Gov. Doug Ducey signed legislation Tuesday that will change the rules and qualifications for who can become a teacher in the state, marking another enacted education measure strongly opposed by Democratic lawmakers.
The governor called the legislation a win for schools, teachers, and students in a written statement. Arizona has struggled with a teacher shortage, and Ducey, along with other backers, say easing the certification requirements will help fix the problem.
"No longer will an outdated process keep qualified, dedicated individuals out of the classroom," Ducey said in the statement. "Instead, principals will now be empowered to make hiring decisions and attract the best individuals to serve our students."
Ducey had mentioned the need to ease teacher certification requirements in his January state of the state address.
The governor quickly signed another contentious education measure expanding the state's private school voucher program in April. That measure, which will extend eligibility to all 1.1 million state schoolchildren, was fervently opposed by the Legislature's Democrats, who believe it will undercut public education and disproportionally benefit wealthy families over those in poor school districts.
Senate Bill 1042 will allow individuals with expertise in certain areas to obtain a "Subject Matter Expert Standard Teaching Certificate" to become eligible to teach in schools and bypass the state's regular requirements to obtain basic or standard teaching certificates.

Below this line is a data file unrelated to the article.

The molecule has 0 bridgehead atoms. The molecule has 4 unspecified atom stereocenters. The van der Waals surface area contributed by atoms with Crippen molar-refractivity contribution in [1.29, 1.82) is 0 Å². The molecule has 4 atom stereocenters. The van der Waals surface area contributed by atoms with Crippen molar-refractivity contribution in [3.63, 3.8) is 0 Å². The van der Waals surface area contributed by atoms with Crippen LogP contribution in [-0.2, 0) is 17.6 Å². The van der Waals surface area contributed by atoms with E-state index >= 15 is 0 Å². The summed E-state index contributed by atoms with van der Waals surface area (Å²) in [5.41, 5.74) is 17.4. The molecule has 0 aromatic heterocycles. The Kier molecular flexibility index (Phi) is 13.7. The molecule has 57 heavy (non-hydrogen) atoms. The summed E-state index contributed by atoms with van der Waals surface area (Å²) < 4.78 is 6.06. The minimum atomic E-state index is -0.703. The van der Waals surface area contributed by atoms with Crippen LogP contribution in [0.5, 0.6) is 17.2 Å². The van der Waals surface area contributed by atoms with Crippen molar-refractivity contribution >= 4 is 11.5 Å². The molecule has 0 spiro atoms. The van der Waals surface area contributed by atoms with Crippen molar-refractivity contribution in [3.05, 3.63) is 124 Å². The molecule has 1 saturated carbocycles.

Advocates of Republican sponsor Sen. Sylvia Allen's bill say it will allow more qualified teachers to enter classrooms. Allen has said it will not demean any of the state's current teachers.
The bill will require candidates to have taught relevant courses for the last two consecutive years and for at least three years at an accredited college-level institution. They will also need to have an academic degree in their subject area or demonstrate expertise through at least five years of work experience in a relevant field.
Yet the measure will issue the certificate to those who qualify without "requiring an individual to demonstrate professional knowledge proficiency" and would give them at least two years to demonstrate those skills.
Opponents say the legislation will not alleviate the state's teacher shortage and will undermine teacher standards.
Democrat Sen. Steve Farley said during the Senate's final vote that the legislation will dodge the underlying problems in the Arizona's education system, including low funding of schools and low teacher wages that he and teachers say are driving educators out of classrooms.